Able to bear weight as tolerated I walked using my crutch. First around the neighborhood, a few easy blocks. Then I got a lift to Audubon Park. I walked a bit too far enjoying my triumphant return. My body rebelled as I climbed in the passenger seat for the ride home. I didn’t pay it much mind. I walked again, farther the next day. I pushed for distance.

    Then sitting on my porch at the end of the week, contemplating my overgrown, ratty garden, I made the poor decision to pull a few weeds. In the cool of the next morning I started. Taking my time I brought out a seat to rest on as I cleared the overgrowth. I worked up a slight lather to my body, sweating for the first time since I laid on the hot concrete six weeks ago waiting for the paramedics to lift me on a backboard. I though of how much I had progressed and felt — great.

    Unlike most folks, I like to perspire. Dewiness is a fact of life in New Orleans and I am good with it. Natives are astounded when I declare I enjoy the summer days with 80 percent humidity and 90 temperatures. The saltiness dripping from my brow developed when my garden was about a third cleared. I continued, enjoying myself and feeling satisfied with progress towards my fall garden. One fully stuffed lawn-sized bag later I stopped and sat on the porch with sweat beaded on my legs and arms. Bits of vegetation clung to my calves. There was still a splatter of stubborn weeds that could be hoed and a swath where the ground was surely somewhere down there but invisible under a thick green tangle. No vegetation of machete density remained. As I surveyed the small unfinished plot I felt my quadriceps tighten. Then my abductors twinge. Then my side tug. Then my back pull.

    I should quit. Take it easy.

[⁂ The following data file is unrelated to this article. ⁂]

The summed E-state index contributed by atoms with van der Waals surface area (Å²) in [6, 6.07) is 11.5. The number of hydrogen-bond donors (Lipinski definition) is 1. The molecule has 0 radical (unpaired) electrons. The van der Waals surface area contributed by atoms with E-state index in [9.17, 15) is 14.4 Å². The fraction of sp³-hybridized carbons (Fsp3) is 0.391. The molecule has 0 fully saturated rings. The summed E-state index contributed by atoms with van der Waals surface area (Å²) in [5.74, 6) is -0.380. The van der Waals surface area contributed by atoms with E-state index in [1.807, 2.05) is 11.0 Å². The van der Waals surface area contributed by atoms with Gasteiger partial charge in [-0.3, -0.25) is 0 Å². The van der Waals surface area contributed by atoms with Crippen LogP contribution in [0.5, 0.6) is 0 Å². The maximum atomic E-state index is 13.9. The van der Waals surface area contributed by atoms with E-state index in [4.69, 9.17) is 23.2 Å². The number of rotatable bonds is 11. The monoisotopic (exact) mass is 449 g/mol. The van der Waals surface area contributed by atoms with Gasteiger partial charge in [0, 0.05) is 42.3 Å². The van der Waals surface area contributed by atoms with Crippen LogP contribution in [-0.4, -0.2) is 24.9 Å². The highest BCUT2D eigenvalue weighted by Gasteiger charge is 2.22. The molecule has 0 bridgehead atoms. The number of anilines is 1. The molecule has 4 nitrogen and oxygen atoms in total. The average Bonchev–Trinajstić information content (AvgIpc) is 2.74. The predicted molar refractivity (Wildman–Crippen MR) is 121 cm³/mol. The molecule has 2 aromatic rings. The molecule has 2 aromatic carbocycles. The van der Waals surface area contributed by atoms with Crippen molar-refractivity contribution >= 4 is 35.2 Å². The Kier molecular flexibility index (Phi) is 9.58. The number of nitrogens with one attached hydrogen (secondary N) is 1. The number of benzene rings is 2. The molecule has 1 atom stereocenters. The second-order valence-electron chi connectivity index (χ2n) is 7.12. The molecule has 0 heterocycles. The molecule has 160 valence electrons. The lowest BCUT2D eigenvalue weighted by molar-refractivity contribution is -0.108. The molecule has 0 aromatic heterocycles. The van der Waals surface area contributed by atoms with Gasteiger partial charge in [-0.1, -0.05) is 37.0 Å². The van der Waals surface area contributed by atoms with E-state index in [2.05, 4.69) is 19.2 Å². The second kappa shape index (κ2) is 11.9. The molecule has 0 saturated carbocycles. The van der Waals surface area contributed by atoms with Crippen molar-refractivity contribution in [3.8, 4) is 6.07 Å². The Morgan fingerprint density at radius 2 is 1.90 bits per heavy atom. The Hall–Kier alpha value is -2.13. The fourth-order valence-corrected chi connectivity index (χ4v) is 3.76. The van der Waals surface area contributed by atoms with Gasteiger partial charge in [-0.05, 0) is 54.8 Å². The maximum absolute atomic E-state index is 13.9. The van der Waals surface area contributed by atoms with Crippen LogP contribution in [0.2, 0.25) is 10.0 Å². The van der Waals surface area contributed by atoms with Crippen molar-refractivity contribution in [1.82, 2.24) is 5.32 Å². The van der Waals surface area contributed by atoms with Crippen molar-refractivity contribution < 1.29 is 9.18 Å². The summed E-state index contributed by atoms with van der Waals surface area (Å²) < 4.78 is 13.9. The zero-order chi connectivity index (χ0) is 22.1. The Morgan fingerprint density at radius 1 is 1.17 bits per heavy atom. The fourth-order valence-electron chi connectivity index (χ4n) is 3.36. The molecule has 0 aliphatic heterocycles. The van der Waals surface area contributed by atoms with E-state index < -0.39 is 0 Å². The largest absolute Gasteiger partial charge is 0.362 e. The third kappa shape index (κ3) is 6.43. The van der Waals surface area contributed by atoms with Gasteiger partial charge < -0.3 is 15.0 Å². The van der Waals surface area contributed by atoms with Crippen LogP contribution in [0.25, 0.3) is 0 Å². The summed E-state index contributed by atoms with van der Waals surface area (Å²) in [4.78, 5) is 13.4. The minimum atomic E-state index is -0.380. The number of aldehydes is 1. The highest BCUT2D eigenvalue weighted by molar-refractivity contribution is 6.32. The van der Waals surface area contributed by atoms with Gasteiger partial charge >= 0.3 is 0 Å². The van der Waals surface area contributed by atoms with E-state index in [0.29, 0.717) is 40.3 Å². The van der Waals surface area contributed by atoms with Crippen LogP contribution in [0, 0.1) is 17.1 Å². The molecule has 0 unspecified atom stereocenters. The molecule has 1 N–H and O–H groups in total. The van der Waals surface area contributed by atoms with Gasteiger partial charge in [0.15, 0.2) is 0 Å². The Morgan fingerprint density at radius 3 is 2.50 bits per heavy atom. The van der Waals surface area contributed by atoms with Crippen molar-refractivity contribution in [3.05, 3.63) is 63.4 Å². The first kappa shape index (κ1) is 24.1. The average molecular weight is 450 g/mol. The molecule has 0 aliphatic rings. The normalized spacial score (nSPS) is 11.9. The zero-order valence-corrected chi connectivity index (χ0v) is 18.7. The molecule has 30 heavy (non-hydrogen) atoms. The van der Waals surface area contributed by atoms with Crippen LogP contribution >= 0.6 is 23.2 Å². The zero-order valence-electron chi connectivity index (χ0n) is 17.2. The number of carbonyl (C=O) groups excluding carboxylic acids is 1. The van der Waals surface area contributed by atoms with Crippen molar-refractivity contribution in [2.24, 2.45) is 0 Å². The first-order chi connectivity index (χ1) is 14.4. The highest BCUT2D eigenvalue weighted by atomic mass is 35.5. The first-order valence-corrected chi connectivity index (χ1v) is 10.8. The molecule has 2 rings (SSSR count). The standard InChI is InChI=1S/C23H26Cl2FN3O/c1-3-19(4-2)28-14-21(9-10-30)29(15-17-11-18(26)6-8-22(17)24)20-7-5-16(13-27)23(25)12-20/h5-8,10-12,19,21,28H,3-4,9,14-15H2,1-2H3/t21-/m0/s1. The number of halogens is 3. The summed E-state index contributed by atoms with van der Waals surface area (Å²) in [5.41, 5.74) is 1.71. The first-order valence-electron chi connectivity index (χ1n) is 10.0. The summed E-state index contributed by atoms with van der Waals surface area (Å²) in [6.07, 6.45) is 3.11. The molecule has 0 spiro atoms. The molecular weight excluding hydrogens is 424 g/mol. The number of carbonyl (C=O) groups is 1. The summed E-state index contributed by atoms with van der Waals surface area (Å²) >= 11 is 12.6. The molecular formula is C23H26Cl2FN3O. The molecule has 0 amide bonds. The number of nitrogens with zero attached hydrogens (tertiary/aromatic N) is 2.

A neighbor, called to me as she unloaded her car after (as food shopping is called here) making groceries. “How ya doin’?”

    "I’m great. I weeded my garden."

    "Ohhhh my. It looks real goooood but you should be takin it eeeasy."

    "I felt so good and I got most of it done. I may need to call you tomorrow though to lift me out of bed." I joked already knowing it may be closer to the truth than I wanted.

    "Oh let’s hope not. But sure honey, I kin do that." She smiled broadly waving goodbye while lugging a bag with celery jutting out the top inside.

    Maybe I’ll plant celery.

    I didn’t have to call her to hoist me out of the sack in the morning, but it was close. For four days I’ve languidly sat to recover. Read. Sat. Painted. Hobbled to the fridge to grab an ice pack. Laid sprawled across the bed with a heat compress. Felt sorry and stupid.

    How can I live in the Big Easy but so not get it?

  4. rirobla:

    Una ventana al mar.(desde mis ventanas).
    A window to the sea (from my windows).


    Bravo Ricardo Rocio Blanco.
  5. Made With Paper

    These were the last of my summer Creole tomatoes, grown curbside where pedestrians stopped to consider plucking them. Most folks bent down and looked closely then continued on their way. Children often reached and were rebuffed by parents before they could pick. Once I had my eye on a blushing beauty when I came back from a morning run but decided to wait for dinnertime then eat it right off the bush. Too late. I hope the taker was hungry and enjoyed the organic burst of flavor. After that, I picked what I wanted before they were fully ripe, then let them sit for a day on my window sill. If there was fruit on the vines I could not eat I let the kids from upstairs take them for snacks.